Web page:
Zanjeer, Hero, Dil Hai Ke Manta Nahin, Seeta Aur Geeta: Which remake will you watch?

With Apoorva Lakhia’s highly publicised remake of Amitabh Bachchan’s 1973 hit film Zanjeer soon hitting theatres, Bollywood is all set to unleash almost a dozen remakes in the near future. We take a look at some highly anticipated new versions of classics that are under production but have B-town excited!

In the first half of 2013, we had more remakes and sequels like Himmatwala, Chashme Baddoor, Race 2, Murder 3, Shootout At Wadala and Aashiqui 2. Considering the pace at which B-town churns out movies week after week, it seems that filmmakers and production houses prefer to spend minimum time on a project and aim for maximum collections. And that happens only because of the overwhelming unwillingness to think of and write a fresh story. While discussing the trend of remakes and sequels and filmmakers’obsession for them, directors Sajid Khan and David Dhawan pointed out that there’s a dearth of good writers and storytellers in Bollywood.

For the last few years, Hindi cinema has been serving old wine in new bottles, with several filmmakers trying to cash in on the successful ‘shortcut’ formula of ‘remakes’ instead of coming up with new and original stories. One often wonders why apna B-town filmwallahs just can’t stop revisiting Bollywood classics rather than focussing on original concepts and new ideas.

At present, there are almost a dozen remakes of classics under various stages of production – Zanjeer 2.0 (releasing September 6 if the court case is solved), Hero, Seeta Aur Geeta, Khoobsurat, Masoom, Chupke Chupke, Do Aur Do Paanch, Angoor, Mere Apne, Dil Hai Ke Manta Nahin and reportedly even Awara.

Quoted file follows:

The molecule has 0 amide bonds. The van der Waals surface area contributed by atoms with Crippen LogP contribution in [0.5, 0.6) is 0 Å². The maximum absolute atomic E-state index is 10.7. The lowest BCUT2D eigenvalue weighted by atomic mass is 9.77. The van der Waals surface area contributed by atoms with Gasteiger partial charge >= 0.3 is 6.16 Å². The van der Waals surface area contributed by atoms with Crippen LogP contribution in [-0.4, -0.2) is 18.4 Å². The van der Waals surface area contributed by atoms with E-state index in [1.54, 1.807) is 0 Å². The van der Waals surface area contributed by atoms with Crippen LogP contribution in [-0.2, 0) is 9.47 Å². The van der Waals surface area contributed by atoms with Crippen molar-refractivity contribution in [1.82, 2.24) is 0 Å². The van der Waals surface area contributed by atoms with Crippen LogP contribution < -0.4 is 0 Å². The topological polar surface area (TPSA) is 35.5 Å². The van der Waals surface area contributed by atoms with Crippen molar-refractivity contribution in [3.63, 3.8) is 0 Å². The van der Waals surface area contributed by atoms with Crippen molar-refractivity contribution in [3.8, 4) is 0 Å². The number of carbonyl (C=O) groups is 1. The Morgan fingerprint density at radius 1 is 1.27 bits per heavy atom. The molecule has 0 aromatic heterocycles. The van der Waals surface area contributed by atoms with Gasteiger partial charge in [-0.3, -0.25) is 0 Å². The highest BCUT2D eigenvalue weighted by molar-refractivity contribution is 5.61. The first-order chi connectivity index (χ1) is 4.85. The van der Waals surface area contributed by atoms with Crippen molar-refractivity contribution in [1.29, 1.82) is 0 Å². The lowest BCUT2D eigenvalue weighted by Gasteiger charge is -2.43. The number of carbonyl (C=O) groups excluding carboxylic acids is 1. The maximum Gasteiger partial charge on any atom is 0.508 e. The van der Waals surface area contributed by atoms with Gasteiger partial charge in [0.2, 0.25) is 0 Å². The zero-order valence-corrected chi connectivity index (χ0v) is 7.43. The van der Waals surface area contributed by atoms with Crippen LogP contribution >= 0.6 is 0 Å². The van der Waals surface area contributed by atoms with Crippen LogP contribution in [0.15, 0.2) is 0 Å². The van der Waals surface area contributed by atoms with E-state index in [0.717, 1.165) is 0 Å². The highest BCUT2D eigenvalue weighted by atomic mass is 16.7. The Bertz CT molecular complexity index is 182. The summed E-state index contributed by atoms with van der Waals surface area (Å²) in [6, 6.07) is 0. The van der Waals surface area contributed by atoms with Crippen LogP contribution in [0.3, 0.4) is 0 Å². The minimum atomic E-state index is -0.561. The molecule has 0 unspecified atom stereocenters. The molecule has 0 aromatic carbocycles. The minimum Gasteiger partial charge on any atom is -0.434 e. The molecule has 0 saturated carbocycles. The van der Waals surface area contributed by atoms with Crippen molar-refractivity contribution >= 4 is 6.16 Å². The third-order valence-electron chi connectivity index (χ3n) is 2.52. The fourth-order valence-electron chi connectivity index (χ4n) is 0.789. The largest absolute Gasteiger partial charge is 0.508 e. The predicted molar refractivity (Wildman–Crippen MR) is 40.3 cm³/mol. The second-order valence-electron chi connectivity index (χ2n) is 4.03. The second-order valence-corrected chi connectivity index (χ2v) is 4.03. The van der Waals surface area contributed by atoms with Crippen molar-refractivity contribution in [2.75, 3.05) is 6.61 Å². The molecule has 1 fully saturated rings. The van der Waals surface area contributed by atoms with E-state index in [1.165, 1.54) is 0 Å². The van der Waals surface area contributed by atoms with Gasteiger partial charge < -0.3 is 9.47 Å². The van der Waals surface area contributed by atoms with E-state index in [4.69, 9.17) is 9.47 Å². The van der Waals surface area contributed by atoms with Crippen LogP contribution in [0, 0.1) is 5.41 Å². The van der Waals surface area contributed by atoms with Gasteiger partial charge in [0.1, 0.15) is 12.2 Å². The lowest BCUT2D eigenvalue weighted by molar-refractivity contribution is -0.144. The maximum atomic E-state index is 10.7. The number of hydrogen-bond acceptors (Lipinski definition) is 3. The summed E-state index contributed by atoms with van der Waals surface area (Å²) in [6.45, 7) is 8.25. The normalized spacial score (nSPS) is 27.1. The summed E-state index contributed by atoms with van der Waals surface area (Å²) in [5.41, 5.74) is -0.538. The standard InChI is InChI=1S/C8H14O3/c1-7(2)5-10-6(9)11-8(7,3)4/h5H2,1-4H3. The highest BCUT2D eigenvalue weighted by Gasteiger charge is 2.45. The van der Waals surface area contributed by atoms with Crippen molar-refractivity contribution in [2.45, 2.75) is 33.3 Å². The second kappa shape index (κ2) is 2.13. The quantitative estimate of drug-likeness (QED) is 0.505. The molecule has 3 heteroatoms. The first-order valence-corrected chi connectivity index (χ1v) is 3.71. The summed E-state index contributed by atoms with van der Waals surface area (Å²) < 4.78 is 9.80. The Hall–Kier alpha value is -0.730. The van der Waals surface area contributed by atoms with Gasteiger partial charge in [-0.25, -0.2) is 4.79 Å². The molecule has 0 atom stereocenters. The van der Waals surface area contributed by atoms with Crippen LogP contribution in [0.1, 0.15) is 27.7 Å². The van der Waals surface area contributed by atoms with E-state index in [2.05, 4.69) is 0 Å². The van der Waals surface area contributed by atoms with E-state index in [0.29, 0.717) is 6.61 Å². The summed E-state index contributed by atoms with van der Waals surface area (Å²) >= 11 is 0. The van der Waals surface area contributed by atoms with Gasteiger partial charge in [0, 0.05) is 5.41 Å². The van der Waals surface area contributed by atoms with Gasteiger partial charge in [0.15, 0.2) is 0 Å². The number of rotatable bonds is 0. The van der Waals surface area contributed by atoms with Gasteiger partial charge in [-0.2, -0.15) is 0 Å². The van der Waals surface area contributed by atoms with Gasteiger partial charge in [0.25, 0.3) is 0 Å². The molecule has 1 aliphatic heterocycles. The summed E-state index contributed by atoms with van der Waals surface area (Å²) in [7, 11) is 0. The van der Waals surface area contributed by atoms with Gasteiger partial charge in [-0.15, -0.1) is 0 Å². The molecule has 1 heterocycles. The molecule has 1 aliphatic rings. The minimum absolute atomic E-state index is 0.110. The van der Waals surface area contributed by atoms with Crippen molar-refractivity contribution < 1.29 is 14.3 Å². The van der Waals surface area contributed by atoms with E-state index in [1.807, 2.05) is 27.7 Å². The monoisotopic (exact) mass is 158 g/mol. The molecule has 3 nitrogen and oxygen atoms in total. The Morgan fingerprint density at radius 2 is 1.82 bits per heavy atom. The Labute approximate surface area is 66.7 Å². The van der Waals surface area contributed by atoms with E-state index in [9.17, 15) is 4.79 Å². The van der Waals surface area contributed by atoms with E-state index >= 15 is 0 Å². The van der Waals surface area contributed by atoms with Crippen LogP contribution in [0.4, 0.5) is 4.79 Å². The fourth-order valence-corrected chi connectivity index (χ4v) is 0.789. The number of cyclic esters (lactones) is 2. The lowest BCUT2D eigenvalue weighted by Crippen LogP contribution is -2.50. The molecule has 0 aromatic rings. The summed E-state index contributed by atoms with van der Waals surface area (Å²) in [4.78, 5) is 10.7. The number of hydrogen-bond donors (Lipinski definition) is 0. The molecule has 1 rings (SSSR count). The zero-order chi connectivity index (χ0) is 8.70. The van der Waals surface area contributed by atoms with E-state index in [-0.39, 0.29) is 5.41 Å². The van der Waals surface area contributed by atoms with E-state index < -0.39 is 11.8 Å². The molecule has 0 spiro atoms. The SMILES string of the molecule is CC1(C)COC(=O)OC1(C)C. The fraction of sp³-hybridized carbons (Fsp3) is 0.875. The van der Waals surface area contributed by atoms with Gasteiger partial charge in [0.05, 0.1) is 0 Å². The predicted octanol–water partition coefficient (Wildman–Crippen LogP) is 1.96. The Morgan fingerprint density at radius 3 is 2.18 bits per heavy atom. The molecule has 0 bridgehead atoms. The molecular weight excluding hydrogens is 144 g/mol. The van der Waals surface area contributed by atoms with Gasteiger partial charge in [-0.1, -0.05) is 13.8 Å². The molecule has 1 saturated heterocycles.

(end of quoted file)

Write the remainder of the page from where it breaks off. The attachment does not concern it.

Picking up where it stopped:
“Remakes allow filmmakers the advantage of having a recognised brand name for their films,” points out exhibitor-distributor Akshaye Rathi, adding, “While identifying with the premise of these remakes becomes easy for the audience, the challenge lies in leveraging the brand equity of the original and surprising them pleasantly by narrating the same story, but in a way that will be as engaging as the original. It’s also a good idea to ensure that remakes aren’t a carbon copy of the original; they are given a contemporary touch, the narrative is paced faster and the storytelling pattern is more acceptable to the current audience mindset.”

One has to wait and see whether all these remakes will mint money at the box office and win audience and critics’ appreciation like their originals did, or fail. Read more about the new remakes under production and tell us which one you are most eager to watch!

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